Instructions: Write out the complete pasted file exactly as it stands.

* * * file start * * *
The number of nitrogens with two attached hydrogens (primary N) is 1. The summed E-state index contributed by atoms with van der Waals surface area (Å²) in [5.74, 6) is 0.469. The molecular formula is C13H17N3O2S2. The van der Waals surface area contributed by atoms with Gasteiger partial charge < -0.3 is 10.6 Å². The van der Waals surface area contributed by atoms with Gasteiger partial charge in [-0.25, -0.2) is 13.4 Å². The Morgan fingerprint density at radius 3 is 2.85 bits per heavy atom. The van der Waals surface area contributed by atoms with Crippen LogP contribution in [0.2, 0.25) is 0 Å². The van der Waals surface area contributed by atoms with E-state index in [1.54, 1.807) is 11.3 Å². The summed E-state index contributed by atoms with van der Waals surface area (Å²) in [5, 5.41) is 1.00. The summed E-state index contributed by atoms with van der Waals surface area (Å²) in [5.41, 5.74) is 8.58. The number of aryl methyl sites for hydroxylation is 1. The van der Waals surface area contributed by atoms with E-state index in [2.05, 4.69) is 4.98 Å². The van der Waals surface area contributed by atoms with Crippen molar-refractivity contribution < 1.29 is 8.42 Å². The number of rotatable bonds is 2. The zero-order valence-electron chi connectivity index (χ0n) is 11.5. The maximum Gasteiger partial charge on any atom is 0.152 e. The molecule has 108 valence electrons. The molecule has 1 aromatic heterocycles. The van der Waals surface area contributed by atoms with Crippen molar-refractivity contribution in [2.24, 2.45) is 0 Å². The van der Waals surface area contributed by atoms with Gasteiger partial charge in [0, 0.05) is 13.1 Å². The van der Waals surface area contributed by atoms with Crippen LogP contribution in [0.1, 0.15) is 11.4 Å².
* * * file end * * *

The number of nitrogens with two attached hydrogens (primary N) is 1. The summed E-state index contributed by atoms with van der Waals surface area (Å²) in [5.74, 6) is 0.469. The molecular formula is C13H17N3O2S2. The van der Waals surface area contributed by atoms with Gasteiger partial charge < -0.3 is 10.6 Å². The van der Waals surface area contributed by atoms with Gasteiger partial charge in [-0.25, -0.2) is 13.4 Å². The Morgan fingerprint density at radius 3 is 2.85 bits per heavy atom. The van der Waals surface area contributed by atoms with Crippen LogP contribution in [0.2, 0.25) is 0 Å². The van der Waals surface area contributed by atoms with E-state index in [1.54, 1.807) is 11.3 Å². The summed E-state index contributed by atoms with van der Waals surface area (Å²) in [5, 5.41) is 1.00. The summed E-state index contributed by atoms with van der Waals surface area (Å²) in [5.41, 5.74) is 8.58. The number of aryl methyl sites for hydroxylation is 1. The van der Waals surface area contributed by atoms with E-state index in [2.05, 4.69) is 4.98 Å². The van der Waals surface area contributed by atoms with Crippen molar-refractivity contribution < 1.29 is 8.42 Å². The number of rotatable bonds is 2. The zero-order valence-electron chi connectivity index (χ0n) is 11.5. The maximum Gasteiger partial charge on any atom is 0.152 e. The molecule has 108 valence electrons. The molecule has 1 aromatic heterocycles. The van der Waals surface area contributed by atoms with Crippen molar-refractivity contribution in [2.24, 2.45) is 0 Å². The van der Waals surface area contributed by atoms with Gasteiger partial charge in [0, 0.05) is 13.1 Å². The van der Waals surface area contributed by atoms with Crippen LogP contribution in [0.1, 0.15) is 11.4 Å².